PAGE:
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Phillip Border

I still miss the heat of burning brush in that hot spring of 2003 beside my stepfather and his constantly churning chainsaw. We tore through whole acres of black cherry trees on my grandfather’s property, reducing them into the long logs I lugged and flipped into the smoldering flames consuming the green earth of the land. 


There, we started to build the foundations of our new house upon the remaining ash; a house that took years to call home, but that still stands as a symbol of what a man and a boy can do under the relentless rays of a hard sun. 


I still revel over those twelve-hour days with pride because I was not yet a teen and already felt like a man. Each time my callused hands scraped the surface of my burnt face, swiping the stinging sweat from my eyes—I was godly. And the cold ones, which were Cokes, and all we ever had on breaks, greeted my lips like the full-bodied ales do now, after the day’s work is done.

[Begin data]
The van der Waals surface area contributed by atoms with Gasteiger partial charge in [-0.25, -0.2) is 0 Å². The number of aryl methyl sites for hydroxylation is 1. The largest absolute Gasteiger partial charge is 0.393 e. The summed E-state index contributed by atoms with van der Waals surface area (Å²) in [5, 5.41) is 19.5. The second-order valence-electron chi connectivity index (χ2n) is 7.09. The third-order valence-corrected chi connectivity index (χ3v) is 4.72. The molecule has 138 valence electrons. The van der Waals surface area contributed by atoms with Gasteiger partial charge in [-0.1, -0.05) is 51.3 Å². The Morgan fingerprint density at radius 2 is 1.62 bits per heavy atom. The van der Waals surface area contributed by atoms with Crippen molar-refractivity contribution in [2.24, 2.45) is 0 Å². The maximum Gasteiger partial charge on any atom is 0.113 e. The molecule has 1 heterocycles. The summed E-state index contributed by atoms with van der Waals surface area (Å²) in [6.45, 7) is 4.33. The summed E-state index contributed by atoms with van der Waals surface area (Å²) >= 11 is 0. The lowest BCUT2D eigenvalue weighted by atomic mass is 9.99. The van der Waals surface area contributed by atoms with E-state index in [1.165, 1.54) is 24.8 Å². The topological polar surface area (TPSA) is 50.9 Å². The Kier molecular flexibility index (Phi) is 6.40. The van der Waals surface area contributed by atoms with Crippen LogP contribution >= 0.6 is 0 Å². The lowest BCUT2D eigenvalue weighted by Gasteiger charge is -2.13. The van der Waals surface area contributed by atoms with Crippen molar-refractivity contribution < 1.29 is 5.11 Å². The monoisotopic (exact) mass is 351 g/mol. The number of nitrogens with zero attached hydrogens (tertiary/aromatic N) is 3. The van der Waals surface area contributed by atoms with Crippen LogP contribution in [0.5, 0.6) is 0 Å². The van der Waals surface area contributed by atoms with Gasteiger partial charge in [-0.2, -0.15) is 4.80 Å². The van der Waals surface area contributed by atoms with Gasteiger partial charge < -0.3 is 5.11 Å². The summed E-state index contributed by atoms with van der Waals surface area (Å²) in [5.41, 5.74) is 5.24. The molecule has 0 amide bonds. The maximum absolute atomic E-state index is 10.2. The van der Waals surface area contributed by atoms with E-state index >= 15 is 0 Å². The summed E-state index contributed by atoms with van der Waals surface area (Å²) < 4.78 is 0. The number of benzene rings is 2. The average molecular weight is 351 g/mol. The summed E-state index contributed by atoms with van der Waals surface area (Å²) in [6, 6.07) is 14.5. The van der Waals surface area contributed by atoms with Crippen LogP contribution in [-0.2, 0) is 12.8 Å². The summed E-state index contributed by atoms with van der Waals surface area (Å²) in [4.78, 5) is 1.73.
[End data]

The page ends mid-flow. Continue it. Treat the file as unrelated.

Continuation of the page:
It was only during those moments, cracking our last cold one, after we had labored up to his definition of work, my stepfather would place his right, worn hand firmly upon my shoulder, and keep it there, as if to say something he did not know how to say with words, which was thank you, son. Such was his love. 



Phillip Border received his BA in Literature from Frostburg State University, where he served as chief editor for Bittersweet Literary Magazine. He earned his MFA in Creative Writing from Carlow University, where he served as the inaugural emcee for Carlow’s MFA Alumni Reading Series, Raising Our Voices. His published works have appeared in The Amistad, Coal Hill Review, BackBone Mountain Review, Rigorous, Wingless Dreamer, and other journals. He is the two-time recipient of The Allegany Arts Council award for best poetry.

Image Credit: Emma Grey Rose, "Childhood"

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